By any measure, hitting the four-season mark is a decent marker of success for a television show. But the Showtime drama “The Chi,” which airs its Season 4 finale Sunday, has been one of strangest examples of a series that started with so much promise, only to devolve into something almost unrecognizable from the show that premiered in 2018.
A drama rooted in realism (at least initially), the show set out to be a portrait of working class Black people on the South Side of Chicago. The pilot episode of Season 1 began with the shooting deaths of two Black teenagers, but as I noted at the time, this isn’t a crime show — not really: It was far more interested in why things happen and the effects that ripple out. How do these experiences shape a person’s state of mind? Their decisions? Their well-being? I was hooked.
Created by Chicago native Lena Waithe, comparisons to HBO’s “The Wire” were inevitable and not necessarily bad; that first episode of “The Chi” promised something serious-minded but also a series that understands all the ways that life can be absurd and strange and funny, even as we navigate stress and instability.
Characters like Ronnie (part elder statesman, part screw-up) and Reg (the charming if erratic drug dealer) were fixtures of the show’s fictional neighborhood, and that had the effect of giving the show a sense of place, even if the precise neighborhood was never specified. My colleague Will Lee and I have recapped every episode of the show since the beginning and our biggest criticism of that first season was the way it had little use or interest in developing its female characters.
Here we are, four seasons later and the show has absolutely improved on that front — the women of “The Chi” are three-dimensional people with their own lives, dreams and frustrations — but the show itself feels completely unmoored and I have no idea what kinds of stories it wants to tell anymore. Only a handful of characters from the first season remain, and the show’s focus on the texture of day-to-day life has been replaced with soapy narratives that ping around like a steel ball in a pinball machine. New characters are introduced, only to be sidelined. New stories are introduced, only to be abandoned. It’s baffling and it keeps you from becoming invested in any of it.
This season, drug kingpin Douda (aka Otis Perry, played with wonderful confidence by Curtiss Cook) is, improbably enough, the mayor of Chicago. One of his first big power moves: Defunding the police department.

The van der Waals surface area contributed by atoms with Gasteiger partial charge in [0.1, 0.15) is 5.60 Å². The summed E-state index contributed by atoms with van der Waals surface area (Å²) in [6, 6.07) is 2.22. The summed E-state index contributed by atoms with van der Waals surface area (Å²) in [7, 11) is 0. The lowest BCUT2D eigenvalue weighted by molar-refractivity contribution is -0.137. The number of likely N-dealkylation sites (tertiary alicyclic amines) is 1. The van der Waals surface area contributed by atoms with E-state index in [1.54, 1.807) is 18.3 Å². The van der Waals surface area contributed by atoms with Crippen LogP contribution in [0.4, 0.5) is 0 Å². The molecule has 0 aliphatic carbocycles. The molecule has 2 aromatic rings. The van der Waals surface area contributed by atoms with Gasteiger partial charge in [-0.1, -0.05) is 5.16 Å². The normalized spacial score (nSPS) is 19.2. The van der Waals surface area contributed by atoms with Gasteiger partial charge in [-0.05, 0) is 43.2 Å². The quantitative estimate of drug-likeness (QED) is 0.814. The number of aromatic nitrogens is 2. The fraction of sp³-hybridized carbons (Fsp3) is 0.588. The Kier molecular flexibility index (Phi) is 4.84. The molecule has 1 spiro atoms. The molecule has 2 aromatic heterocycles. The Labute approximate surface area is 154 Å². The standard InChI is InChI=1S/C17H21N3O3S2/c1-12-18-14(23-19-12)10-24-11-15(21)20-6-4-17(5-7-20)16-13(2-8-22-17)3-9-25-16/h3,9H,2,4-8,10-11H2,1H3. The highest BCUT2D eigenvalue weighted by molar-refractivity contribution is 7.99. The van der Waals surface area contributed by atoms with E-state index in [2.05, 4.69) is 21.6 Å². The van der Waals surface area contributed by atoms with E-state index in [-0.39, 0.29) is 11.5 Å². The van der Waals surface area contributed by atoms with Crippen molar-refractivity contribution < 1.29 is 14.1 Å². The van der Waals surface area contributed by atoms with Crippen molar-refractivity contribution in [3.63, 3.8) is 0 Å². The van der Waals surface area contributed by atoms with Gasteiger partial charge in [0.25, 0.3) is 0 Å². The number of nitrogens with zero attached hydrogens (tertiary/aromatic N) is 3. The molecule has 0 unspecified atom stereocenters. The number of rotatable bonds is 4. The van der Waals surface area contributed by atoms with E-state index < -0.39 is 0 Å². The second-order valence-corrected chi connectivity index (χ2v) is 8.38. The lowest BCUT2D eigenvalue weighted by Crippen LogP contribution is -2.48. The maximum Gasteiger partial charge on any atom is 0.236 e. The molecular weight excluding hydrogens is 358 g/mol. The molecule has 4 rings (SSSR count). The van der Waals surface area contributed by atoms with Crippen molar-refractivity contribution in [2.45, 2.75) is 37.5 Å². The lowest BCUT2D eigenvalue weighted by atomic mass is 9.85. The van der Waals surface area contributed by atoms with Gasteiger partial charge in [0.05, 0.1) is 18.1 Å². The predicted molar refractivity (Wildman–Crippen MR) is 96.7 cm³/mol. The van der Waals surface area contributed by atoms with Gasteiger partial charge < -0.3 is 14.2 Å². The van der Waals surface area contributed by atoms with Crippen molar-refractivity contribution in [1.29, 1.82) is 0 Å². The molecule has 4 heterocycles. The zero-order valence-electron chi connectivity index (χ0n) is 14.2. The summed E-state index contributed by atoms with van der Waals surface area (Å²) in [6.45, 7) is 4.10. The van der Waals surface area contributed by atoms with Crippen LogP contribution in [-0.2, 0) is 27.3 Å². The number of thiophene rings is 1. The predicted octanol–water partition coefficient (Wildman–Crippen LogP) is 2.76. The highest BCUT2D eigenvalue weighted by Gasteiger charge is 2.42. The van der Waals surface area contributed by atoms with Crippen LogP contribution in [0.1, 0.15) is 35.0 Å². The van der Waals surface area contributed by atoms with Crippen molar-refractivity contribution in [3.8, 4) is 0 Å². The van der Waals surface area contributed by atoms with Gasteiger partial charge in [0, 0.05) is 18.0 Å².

This is a radical decision for any mayor, fictional or otherwise. And it’s the kind of big stakes citywide storyline that steers the show away from its initial small bore focus. But I was genuinely excited to see this play out, because the beauty of fiction is that it can show us how new ideas like this might work.
And yet “The Chi” has been weirdly reticent to actually go there. All we’ve seen are two well-meaning characters, with no prior experience in social work or policing alternatives, shouldering the burden of rethinking how to help people in crisis without relying on the police.
This is madness. It’s also irresponsible, reinforcing a perception nobody is ready with ideas if, and when, there is an opportunity to redirect police funds. “The Chi” doesn’t have to be a documentary, but shouldn’t it bear some resemblance to what’s going on in the real world, thanks to activist groups like GoodKids MadCity and others? Not all Black people support police abolition, by the way, where’s that debate?
Nine episodes into the season, I still have no idea why this narrative was introduced and I wonder if there are forces at the studio or network level that led to this watered down, scattershot approach to defunding the police.
By the way, this season also saw the mayor shot and almost killed. This has more or less gone unremarked upon by the show’s characters. Let me repeat that: There was an assassination attempt on the mayor of the country’s third largest city and it’s a nonstory? What alternate universe nonsense is this?! Last week, the mayor inflicted so much violence on his City Hall aide/nemesis that the man might be dead.
This is straight up melodrama and the antithesis of the show’s earlier ethos.
Reading back through our recaps from Season 1, my partner Will had a great observation: “The best part of the show is how these random characters who occupy the same few blocks collide with one another. Death and murder can plague the members of single neighborhood. Lives really can intertwine — I’ve seen it happen. Another great aspect, and one that I know from reporting crime, is that the streets are always watching. Even when you think you’re all alone, someone sitting in a car or someone is peeking out their window or someone doing lookout for the local dealer saw something.”